Along with the interviews, collecting and archiving documents, pictures, clothing and all artifacts have been an essential part of the contributions to history.

For my husband and me this last April marked our 50th anniversary of arriving in Sheboygan from a displaced persons’ camp in Germany. Throughout these years we witnessed the changes in the world at large and in Sheboygan. Our city was once a place where a person of color had to have permission to be here at all and could not stay overnight. It has evolved to a city of tolerance and diversity where various ethnic groups now make their home. Hopefully we are learning from and about each other and our cultures and differences. Let us hope these types of changes continue; and we can all share our world with interest in, and awareness and knowledge of each other.

Today, we are grateful to be here, to have seen these changes. And this dedication of a permanent room by our library for the benefit of Holocaust studies is an incredible event. To honor the Sheboygan residents who are Holocaust survivors by archiving all of our documents and dedicating this room to all of us is a wonderful tribute to this city; and it speaks to the purpose of a library as a true resource and learning center. Our library, the Mead Public Library, will now be one more testament and memorial to ensure the preservation not only of the history of the Holocaust, but also of our collective world history.

Whether we are talking about the Holocaust or any history, it is for everyone. History is not just the past—it is our present and our future. It is not just a way to learn facts; it is a way to learn who we are, how we make choices, how we can determine our future. It is a way to understand each other and to share our world.

Once again, the Sheboygan residents who are the survivors and contributors to our room and who are being honored are: Lucy Baras, Lucy Matzner, Robert Matzner, Regina Jacob, Morris Zelpe, me, and my husband Anschel

My husband Anschel and I are deeply honored to have this study room named after us. Since my role as a speaker on the Holocaust has been a contributing factor to this tribute, I would like to make some personal thank-yous.

First to Dawn Belleau. After she interviewed me and published an article in The Sheboygan Press, I began to receive telephone calls from people asking me to speak to their schools and organizations about my life during the war. The first call came from a schoolteacher named Connie Poppy. Her requests and encouragement to be a speaker were the inspiration for my journey to develop and continue my presentations. I give many thanks to both Dawn and Connie for their continued support and friendship.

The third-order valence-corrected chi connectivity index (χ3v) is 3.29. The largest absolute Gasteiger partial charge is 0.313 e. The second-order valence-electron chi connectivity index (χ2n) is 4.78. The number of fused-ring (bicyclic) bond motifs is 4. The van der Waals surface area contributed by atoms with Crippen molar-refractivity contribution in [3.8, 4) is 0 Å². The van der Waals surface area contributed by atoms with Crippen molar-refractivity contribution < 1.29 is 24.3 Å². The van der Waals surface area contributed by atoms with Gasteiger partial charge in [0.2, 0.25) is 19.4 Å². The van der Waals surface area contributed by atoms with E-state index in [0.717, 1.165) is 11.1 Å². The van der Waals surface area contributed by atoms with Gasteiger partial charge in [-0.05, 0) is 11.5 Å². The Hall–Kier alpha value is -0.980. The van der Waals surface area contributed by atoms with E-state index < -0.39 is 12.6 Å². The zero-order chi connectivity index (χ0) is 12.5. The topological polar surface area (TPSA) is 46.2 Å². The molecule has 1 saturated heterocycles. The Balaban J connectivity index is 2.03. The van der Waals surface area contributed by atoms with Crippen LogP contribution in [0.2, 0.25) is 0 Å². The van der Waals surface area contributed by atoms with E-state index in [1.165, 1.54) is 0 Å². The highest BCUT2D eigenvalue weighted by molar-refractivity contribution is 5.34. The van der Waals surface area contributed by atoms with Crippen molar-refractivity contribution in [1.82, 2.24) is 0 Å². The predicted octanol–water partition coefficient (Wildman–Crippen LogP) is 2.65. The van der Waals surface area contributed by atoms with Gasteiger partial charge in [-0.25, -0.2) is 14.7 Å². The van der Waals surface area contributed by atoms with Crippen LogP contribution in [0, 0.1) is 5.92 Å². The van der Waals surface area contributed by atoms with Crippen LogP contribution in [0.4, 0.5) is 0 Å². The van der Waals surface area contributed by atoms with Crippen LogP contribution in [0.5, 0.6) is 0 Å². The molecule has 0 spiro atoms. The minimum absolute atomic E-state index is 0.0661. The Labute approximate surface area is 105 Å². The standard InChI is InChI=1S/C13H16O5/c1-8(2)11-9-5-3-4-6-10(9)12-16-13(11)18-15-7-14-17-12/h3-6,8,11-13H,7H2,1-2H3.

There are no words sufficient to thank the tireless Marilyn Montemayor. Without her devotion and time, my role as an educator would not be possible. She travels with me to my speaking engagements, assists with questions and answers and the picture presentations we display. Thank you so much Marilyn for being in my life and giving me your wonderful friendship.

Most important to our dedication today is Juan Perez. Mr. Perez is an active member in our community as well as the President of the Hispanic Advancement Council. He is also the Multicultural Advisor at the Office of Student Services at the University of Wisconsin campus in Sheboygan. After hearing one of my presentations about the Holocaust, Juan began to think about this subject a lot and he developed the idea of establishing a room in our library devoted to Holocaust studies and dedicated to the survivors in our very own city. Juan is a determined and resourceful man. Today his idea has come to fruition. He has made this historic room possible. He has made history. Thank you, Juan Perez.

Very special thanks go to the Library Board who approved this project. To the Library staff and volunteers who worked vigilantly to set up the room—they have catalogued and organized everything; and especially to Sharon Winkle, our thoughtful and meticulous Library Director. She is in charge of this project and oversees all aspects of its development. Thank you so very much Mead Public Library for taking on this project, for all of your hard work and dedication to it—thank you for this gift to our city.

For their generosity we give many thanks to Bernie Markevitch for providing the beautiful flowers; and to Phillip Baruth for providing our musical entertainment. Thank you so much to our photographer, Eugene Schuttey, for his contributions of both his time and providing us with our photographs.

Thank you all for coming here today to celebrate this historic event.